A man who fell 30 feet from a tree stand used for hunting says he’s thankful his injuries are not worse.
Medical helicopters responded to the 6300 block of Refugee Road in Pataskala just before 10 a.m. on Wednesday.
Dave Wilson was taken to OSU Wexner Medical Center after fracturing 8 vertebrae and his elbow.
An OSU Wexner Medical Center report shows tree stands are more dangerous to hunters than guns.
During the 10 year study, researchers identified 130 patients who suffered hunting-related injuries.
Fifty percent of injuries were from falls and 92 percent of those falls were from tree stands. Only 29 percent of the injuries were from gunshot wounds.
The Ohio Division of Wildlife said about one in every three hunters will experience a fall from a tree stand in their hunting career.
Wednesday’s incident was the third in two days for the OSU Wexner Medical Center.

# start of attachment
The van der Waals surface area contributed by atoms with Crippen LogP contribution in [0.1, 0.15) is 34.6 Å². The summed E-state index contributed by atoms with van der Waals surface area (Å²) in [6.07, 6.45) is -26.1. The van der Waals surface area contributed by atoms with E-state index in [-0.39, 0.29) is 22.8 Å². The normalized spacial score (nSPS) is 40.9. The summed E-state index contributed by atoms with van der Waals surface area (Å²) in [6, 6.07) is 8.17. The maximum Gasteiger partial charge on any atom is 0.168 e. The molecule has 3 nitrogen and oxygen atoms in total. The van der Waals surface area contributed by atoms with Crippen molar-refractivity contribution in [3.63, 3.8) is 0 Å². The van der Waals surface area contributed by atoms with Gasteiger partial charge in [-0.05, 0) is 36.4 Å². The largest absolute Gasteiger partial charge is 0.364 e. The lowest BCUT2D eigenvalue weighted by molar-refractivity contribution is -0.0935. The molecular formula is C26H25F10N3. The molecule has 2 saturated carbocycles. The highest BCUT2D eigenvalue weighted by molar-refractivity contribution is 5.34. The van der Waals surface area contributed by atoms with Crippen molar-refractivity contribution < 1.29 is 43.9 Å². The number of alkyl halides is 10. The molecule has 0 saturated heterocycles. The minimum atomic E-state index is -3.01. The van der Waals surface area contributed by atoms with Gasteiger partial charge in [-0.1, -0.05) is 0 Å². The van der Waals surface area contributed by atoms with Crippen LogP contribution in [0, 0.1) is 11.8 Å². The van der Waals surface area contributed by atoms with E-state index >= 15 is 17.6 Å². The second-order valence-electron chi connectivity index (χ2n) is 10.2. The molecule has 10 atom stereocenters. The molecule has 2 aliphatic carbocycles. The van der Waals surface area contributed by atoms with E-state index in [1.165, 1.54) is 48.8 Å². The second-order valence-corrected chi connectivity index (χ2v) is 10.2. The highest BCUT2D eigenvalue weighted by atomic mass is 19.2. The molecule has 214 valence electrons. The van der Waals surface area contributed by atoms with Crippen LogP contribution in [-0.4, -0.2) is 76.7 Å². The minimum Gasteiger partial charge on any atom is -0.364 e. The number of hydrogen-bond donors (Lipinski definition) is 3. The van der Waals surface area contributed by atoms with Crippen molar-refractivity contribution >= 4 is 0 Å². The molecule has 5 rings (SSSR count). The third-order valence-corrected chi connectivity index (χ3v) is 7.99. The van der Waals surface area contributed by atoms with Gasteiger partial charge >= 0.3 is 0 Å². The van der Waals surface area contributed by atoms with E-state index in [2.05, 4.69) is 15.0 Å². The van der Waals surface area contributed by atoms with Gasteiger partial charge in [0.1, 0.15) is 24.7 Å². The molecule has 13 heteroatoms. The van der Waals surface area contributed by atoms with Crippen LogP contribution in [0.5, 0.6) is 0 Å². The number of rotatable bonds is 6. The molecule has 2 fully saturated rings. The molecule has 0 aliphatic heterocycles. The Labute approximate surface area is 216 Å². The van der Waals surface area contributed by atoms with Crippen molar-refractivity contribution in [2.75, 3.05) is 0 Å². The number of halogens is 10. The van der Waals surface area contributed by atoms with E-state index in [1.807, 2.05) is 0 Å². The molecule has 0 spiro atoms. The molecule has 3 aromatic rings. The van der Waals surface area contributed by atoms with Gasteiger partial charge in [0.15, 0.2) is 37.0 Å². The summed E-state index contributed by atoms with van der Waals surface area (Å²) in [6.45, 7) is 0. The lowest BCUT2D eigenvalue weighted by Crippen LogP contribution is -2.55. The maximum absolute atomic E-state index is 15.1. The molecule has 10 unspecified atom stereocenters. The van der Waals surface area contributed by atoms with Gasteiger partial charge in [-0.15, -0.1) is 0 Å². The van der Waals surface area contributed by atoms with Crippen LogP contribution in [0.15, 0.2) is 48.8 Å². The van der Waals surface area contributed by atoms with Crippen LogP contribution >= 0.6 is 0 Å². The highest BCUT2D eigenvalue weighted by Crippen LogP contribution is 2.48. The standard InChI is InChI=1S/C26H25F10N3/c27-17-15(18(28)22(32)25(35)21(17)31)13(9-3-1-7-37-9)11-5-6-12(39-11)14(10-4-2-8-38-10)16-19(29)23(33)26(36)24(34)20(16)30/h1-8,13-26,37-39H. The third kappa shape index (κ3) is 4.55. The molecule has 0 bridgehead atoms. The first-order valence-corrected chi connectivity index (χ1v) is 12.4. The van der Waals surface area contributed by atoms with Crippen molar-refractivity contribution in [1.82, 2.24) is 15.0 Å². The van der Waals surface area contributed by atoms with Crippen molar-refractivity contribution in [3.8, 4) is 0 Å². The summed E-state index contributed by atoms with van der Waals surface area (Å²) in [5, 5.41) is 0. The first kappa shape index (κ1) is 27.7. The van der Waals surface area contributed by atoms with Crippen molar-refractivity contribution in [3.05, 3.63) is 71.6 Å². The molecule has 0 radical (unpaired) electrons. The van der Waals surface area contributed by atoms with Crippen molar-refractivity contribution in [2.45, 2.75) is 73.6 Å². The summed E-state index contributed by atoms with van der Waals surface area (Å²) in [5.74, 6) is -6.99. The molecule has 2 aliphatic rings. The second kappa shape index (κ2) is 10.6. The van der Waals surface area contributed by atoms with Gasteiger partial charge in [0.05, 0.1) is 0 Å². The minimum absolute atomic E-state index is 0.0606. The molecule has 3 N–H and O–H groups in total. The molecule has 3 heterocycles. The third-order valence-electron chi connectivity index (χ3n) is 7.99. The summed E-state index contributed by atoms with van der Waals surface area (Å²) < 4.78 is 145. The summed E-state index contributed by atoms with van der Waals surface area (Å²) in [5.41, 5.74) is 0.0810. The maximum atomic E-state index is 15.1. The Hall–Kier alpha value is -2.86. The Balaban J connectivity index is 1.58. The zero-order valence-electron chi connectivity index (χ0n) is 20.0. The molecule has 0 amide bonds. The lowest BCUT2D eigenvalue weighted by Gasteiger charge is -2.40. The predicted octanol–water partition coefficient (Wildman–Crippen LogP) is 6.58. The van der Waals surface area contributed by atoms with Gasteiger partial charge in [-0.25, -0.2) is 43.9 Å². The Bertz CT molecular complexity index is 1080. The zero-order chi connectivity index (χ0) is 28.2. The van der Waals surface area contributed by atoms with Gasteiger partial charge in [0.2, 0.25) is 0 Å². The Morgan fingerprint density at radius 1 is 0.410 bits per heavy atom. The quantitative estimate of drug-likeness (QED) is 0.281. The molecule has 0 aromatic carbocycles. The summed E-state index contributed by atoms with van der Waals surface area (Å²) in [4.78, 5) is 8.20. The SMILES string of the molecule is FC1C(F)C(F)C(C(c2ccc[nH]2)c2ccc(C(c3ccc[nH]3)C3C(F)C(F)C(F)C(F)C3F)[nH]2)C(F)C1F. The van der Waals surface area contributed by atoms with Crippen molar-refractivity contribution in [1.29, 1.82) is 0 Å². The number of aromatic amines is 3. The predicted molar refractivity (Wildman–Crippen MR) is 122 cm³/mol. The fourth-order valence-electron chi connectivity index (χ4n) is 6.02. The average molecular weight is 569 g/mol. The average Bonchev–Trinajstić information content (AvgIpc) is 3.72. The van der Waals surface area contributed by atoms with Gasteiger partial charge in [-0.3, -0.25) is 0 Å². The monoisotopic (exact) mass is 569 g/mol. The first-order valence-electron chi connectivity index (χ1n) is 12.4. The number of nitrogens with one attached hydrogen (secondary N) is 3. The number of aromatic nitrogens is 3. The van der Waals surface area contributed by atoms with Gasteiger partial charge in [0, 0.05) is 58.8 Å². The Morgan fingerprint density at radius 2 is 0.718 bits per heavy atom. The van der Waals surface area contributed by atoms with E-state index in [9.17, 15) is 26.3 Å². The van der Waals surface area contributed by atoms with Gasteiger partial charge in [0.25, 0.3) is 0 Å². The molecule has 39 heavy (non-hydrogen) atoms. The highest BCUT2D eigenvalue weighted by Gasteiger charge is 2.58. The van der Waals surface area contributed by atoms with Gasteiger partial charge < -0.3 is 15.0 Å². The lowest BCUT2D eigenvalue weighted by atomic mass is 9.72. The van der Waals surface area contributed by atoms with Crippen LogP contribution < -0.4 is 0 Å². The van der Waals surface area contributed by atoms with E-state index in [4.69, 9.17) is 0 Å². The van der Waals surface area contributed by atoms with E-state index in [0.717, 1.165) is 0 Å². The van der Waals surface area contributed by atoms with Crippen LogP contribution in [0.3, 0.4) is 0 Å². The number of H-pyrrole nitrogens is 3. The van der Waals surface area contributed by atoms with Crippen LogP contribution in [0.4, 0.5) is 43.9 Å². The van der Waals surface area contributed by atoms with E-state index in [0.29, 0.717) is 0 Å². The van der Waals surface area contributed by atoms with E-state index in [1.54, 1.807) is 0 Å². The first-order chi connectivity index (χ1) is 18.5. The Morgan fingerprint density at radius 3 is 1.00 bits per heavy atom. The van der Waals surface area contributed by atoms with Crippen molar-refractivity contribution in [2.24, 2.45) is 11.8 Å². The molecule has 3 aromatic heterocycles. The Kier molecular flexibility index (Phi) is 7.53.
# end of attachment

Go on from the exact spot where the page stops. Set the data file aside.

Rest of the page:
"As hunting season picks up, we expect to see quite a bit more. It tends to be very seasonal,” said Dr. Creagh Boulger, OSU Wexner Medical Center.
Boulger said all three recent accidents involved hunters falling from tree stands, and that includes Wilson’s 30 feet plummet.
"About 30 mph is the equivalent that you're hitting the ground with, and usually it's a hard, cold surface,” said Boulger.
Wilson said he had temporarily disconnected his safety harness when he fell.
Wildlife officials stress not only having a full body safety harness but using it properly.
Karen Norris of the Ohio Division of Wildlife said a little piece of equipment can save lives.
"Always have three points of contact. You'll have your hands, you'll have your feet, and you'll have the safety harness rope,” said John Farson, Ohio Division of Wildlife
Wildlife officials say it's important to keep your hands free as you're getting into the tree stand. You can haul up any equipment after you're already in place.
"You haul up the gun, you haul up the backpack. You can make several haul lines so you can haul everything up to you so you have everything with you while you're in the tree stand." said Norris.
Wildlife officials also said to make sure your rope is tight in case you do fall from your stand. They encourage plenty of prep time learning how to handle a fall.
"If I've practiced, it won't panic me and I'll be able to safely climb back into the stand and continue the hunt,” added Farson.
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